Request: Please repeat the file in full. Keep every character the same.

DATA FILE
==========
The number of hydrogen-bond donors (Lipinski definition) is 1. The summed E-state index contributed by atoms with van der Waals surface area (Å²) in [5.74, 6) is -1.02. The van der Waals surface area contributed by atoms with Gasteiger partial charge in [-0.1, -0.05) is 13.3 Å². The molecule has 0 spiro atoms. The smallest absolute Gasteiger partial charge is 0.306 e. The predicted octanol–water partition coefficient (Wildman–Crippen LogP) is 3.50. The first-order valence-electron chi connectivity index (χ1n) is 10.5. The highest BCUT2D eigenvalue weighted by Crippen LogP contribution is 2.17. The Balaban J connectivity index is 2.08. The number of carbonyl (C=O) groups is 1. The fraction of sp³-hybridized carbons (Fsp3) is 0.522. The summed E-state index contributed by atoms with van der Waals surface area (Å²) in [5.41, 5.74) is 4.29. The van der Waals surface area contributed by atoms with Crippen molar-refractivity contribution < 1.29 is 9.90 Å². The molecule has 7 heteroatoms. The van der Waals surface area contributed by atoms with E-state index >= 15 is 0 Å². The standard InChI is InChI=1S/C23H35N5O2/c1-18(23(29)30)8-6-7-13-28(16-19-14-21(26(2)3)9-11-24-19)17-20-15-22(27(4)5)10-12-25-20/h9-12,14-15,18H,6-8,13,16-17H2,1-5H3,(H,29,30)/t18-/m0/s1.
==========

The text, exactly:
The number of hydrogen-bond donors (Lipinski definition) is 1. The summed E-state index contributed by atoms with van der Waals surface area (Å²) in [5.74, 6) is -1.02. The van der Waals surface area contributed by atoms with Gasteiger partial charge in [-0.1, -0.05) is 13.3 Å². The molecule has 0 spiro atoms. The smallest absolute Gasteiger partial charge is 0.306 e. The predicted octanol–water partition coefficient (Wildman–Crippen LogP) is 3.50. The first-order valence-electron chi connectivity index (χ1n) is 10.5. The highest BCUT2D eigenvalue weighted by Crippen LogP contribution is 2.17. The Balaban J connectivity index is 2.08. The number of carbonyl (C=O) groups is 1. The fraction of sp³-hybridized carbons (Fsp3) is 0.522. The summed E-state index contributed by atoms with van der Waals surface area (Å²) in [5.41, 5.74) is 4.29. The van der Waals surface area contributed by atoms with Crippen molar-refractivity contribution < 1.29 is 9.90 Å². The molecule has 7 heteroatoms. The van der Waals surface area contributed by atoms with E-state index >= 15 is 0 Å². The standard InChI is InChI=1S/C23H35N5O2/c1-18(23(29)30)8-6-7-13-28(16-19-14-21(26(2)3)9-11-24-19)17-20-15-22(27(4)5)10-12-25-20/h9-12,14-15,18H,6-8,13,16-17H2,1-5H3,(H,29,30)/t18-/m0/s1.